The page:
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The following was compiled
from, a Biography of Charles
H. Perdew, written by Don Clark,
and from a interview conducted by
Cay Clark with Mrs. Almira Clark
(wife of the author).
or fifty years Don Clark was a boat
pusher and duck guide for the Swan
Lake Duck Club (just north of Henry,
Illinois). A boat pusher takes the
hunters to the duck blinds, puts out
decoys, and calls the ducks in as they
fly over so they can be shot in flight
as they come into range. Originally
live birds were used as decoys, but
for repeated use and controlled
placement more and more hunters
used wooden decoys. Because of the
keen eye sight of the ducks, the
decoys needed to be as realistic as
possible. Charles H. (Charlie)
Perdew, also of Henry, made decoys
and duck calls for waterfowlers in
Swan Lake and other duck clubs in
the area.
on Clark used Perdew’s decoys
and duck calls and later wrote the
biography of this extraordinary man.
Charles Perdew was born in Putnam
County, Illinois on a farm about three
miles east of Henry, Illinois on April
30, 1874. He and his brothers helped
on the family farm and it was here
that he first ventured into decoy
making. As a boy of fourteen, he
took the side rails off an old rope bed,
cut them up in pieces and threw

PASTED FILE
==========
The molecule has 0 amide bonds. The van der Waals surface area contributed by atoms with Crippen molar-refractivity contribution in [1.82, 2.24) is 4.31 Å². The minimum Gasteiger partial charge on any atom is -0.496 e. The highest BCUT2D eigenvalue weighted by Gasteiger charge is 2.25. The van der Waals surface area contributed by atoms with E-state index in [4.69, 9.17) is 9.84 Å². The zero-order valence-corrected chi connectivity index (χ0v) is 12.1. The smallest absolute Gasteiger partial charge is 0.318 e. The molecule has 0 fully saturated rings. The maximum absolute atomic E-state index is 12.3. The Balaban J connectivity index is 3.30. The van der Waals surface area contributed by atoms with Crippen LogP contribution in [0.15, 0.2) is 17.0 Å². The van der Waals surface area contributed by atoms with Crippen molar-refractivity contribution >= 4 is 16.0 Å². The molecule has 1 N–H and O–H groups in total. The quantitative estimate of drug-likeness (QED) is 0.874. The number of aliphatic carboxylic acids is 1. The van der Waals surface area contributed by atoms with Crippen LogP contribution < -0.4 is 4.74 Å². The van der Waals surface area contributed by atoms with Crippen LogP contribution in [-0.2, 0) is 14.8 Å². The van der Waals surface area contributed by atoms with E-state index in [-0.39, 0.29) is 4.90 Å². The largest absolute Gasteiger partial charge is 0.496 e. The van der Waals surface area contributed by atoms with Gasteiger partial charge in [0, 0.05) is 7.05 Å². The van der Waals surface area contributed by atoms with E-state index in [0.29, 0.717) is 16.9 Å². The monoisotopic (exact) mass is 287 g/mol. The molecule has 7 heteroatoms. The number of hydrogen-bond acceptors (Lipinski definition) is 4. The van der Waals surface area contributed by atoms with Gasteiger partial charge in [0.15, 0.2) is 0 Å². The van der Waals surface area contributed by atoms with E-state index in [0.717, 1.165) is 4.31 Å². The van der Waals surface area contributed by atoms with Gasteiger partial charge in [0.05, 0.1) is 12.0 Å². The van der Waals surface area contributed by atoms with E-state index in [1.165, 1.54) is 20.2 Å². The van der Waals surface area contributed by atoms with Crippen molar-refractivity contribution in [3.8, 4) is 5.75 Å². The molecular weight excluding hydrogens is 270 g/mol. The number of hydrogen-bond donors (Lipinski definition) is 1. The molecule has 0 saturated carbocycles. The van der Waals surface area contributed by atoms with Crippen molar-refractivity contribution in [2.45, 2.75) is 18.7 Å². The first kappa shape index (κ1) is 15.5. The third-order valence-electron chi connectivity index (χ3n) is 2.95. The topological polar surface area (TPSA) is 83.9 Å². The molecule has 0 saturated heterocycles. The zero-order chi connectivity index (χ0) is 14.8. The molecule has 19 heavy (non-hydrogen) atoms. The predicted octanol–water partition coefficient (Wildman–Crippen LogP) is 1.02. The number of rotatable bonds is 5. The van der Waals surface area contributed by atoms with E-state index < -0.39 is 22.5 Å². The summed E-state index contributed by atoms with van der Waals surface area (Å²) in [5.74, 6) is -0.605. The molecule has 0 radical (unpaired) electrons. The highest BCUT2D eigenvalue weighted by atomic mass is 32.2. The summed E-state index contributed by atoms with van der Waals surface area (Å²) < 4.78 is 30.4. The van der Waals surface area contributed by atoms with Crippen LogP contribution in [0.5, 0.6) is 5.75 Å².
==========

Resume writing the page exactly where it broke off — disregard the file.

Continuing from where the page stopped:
them in a fire to char. He then
retrieved the wood, took a drawknife
and cut some of the charring away to
make Bluebill duck decoys. He used
these decoys to shoot ducks near his
home, selling them in the Chicago
market. Little did he know that this
practical endeavor would someday
help turn wooden ducks into
American folk art that would be in
demand by collectors all over the
world.
harles Perdew had many talents
and many paths to follow before he
made a name for himself carving
duck decoys. In 1889 Charlie went to
Chicago, where he worked as a meat
packer and then as a carpenter “to
help put together” the Chicago
Worlds Fair of 1893. He also
attended the Chicago Art Institute to
study painting. Soon after, he left
Chicago and returned to Henry.
Among his seemingly endless
abilities, Charlie punched cattle,
operated a shooting gallery, opened a
bicycle shop, sold and repaired guns,
and built boats. He farmed, hunted,
fished, and trapped. He made his
own wooden false teeth and his own
eyeglasses, and he began again to
make duck decoys. In 1902 Charlie
married Edna Haddon of Henry who
started painting his duck and crow
decoys. Between 1903 – 1909 Charlie
perfected his crow call and patented
it November 2, 1909. Also during
those years he built a new home and
shop across the street from their first
home. Here Charlie and Edna
remained until his death.
ogether the Perdews worked and
watched the decoy business grow. In
1924 Charlie entered a pair of
handmade mallard decoys in a
decoy contest at Abercrombie & Fitch
of New York and won second place
for his craftsmanship. The Perdews
made and sold thousands of decoys
over the years, as many as 300 each
season. But Charlie especially
enjoyed turning out a decoy for a
customer to give for a birthday,
anniversary, or other special
occasion. In the mid 30’s he started
making ornamental decoys;
miniature and half-size decoys and
life size birds of all kinds. Edna
Perdew did all the painting until
1941, when she contracted an illness
that prevented her from painting.
Charlie then carved and painted, but
A decoy at auction could
demand as high as
$125,000
.
Many sell at prices of
$1,500
to
$25,000
Vigoré
C
F
D
C
T
P
St r iking ly
A
MERICAN
Waterfowl Decoys
H
ISTORY,
unique works of
A
RT
and
harles H. erdew